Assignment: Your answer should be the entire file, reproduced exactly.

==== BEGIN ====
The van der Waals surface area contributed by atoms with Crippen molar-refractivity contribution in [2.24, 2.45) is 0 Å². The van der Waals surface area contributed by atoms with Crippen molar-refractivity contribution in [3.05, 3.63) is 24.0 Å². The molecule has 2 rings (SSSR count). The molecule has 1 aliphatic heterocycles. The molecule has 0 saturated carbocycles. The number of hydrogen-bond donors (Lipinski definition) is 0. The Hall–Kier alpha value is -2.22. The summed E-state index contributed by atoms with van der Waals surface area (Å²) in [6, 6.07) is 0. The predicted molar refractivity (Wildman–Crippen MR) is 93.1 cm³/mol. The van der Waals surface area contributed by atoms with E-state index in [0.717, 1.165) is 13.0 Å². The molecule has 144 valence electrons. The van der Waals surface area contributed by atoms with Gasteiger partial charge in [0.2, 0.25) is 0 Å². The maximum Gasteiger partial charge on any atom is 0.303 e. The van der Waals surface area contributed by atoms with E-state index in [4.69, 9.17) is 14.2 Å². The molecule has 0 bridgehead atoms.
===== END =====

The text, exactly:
The van der Waals surface area contributed by atoms with Crippen molar-refractivity contribution in [2.24, 2.45) is 0 Å². The van der Waals surface area contributed by atoms with Crippen molar-refractivity contribution in [3.05, 3.63) is 24.0 Å². The molecule has 2 rings (SSSR count). The molecule has 1 aliphatic heterocycles. The molecule has 0 saturated carbocycles. The number of hydrogen-bond donors (Lipinski definition) is 0. The Hall–Kier alpha value is -2.22. The summed E-state index contributed by atoms with van der Waals surface area (Å²) in [6, 6.07) is 0. The predicted molar refractivity (Wildman–Crippen MR) is 93.1 cm³/mol. The van der Waals surface area contributed by atoms with E-state index in [0.717, 1.165) is 13.0 Å². The molecule has 144 valence electrons. The van der Waals surface area contributed by atoms with Gasteiger partial charge in [0.2, 0.25) is 0 Å². The maximum Gasteiger partial charge on any atom is 0.303 e. The van der Waals surface area contributed by atoms with E-state index in [4.69, 9.17) is 14.2 Å². The molecule has 0 bridgehead atoms.